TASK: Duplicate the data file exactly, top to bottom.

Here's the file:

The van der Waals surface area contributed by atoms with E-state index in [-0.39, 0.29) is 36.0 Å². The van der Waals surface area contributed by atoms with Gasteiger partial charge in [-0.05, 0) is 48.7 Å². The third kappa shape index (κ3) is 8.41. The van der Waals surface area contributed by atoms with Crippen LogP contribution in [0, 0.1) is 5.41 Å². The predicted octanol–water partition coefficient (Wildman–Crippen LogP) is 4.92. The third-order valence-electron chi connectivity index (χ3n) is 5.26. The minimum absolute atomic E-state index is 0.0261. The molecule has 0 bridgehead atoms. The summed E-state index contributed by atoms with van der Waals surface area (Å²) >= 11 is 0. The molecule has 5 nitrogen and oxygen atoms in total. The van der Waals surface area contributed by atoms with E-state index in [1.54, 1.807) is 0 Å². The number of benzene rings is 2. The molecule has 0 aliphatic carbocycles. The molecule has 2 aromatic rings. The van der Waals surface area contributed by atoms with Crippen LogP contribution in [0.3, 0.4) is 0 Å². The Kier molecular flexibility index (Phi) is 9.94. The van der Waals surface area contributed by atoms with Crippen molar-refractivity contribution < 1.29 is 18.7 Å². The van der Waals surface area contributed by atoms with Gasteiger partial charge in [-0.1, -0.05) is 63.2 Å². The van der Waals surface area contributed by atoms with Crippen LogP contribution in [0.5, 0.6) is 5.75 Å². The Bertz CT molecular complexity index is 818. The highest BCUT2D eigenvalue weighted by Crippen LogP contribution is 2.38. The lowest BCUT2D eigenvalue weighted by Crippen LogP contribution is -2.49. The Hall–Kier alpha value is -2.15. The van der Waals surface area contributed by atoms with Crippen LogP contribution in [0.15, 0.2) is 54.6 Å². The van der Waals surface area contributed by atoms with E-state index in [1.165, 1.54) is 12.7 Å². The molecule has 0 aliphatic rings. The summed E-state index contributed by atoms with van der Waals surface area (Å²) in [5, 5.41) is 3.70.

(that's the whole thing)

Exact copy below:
The van der Waals surface area contributed by atoms with E-state index in [-0.39, 0.29) is 36.0 Å². The van der Waals surface area contributed by atoms with Gasteiger partial charge in [-0.05, 0) is 48.7 Å². The third kappa shape index (κ3) is 8.41. The van der Waals surface area contributed by atoms with Crippen LogP contribution in [0, 0.1) is 5.41 Å². The predicted octanol–water partition coefficient (Wildman–Crippen LogP) is 4.92. The third-order valence-electron chi connectivity index (χ3n) is 5.26. The minimum absolute atomic E-state index is 0.0261. The molecule has 0 bridgehead atoms. The summed E-state index contributed by atoms with van der Waals surface area (Å²) >= 11 is 0. The molecule has 5 nitrogen and oxygen atoms in total. The van der Waals surface area contributed by atoms with E-state index in [1.54, 1.807) is 0 Å². The number of benzene rings is 2. The molecule has 0 aliphatic carbocycles. The molecule has 2 aromatic rings. The van der Waals surface area contributed by atoms with Crippen LogP contribution in [0.3, 0.4) is 0 Å². The Kier molecular flexibility index (Phi) is 9.94. The van der Waals surface area contributed by atoms with Crippen molar-refractivity contribution < 1.29 is 18.7 Å². The van der Waals surface area contributed by atoms with Gasteiger partial charge in [-0.1, -0.05) is 63.2 Å². The van der Waals surface area contributed by atoms with Crippen LogP contribution in [0.5, 0.6) is 5.75 Å². The Bertz CT molecular complexity index is 818. The highest BCUT2D eigenvalue weighted by Crippen LogP contribution is 2.38. The lowest BCUT2D eigenvalue weighted by Crippen LogP contribution is -2.49. The Hall–Kier alpha value is -2.15. The van der Waals surface area contributed by atoms with Crippen LogP contribution in [0.15, 0.2) is 54.6 Å². The van der Waals surface area contributed by atoms with E-state index in [1.165, 1.54) is 12.7 Å². The molecule has 0 aliphatic rings. The summed E-state index contributed by atoms with van der Waals surface area (Å²) in [5, 5.41) is 3.70.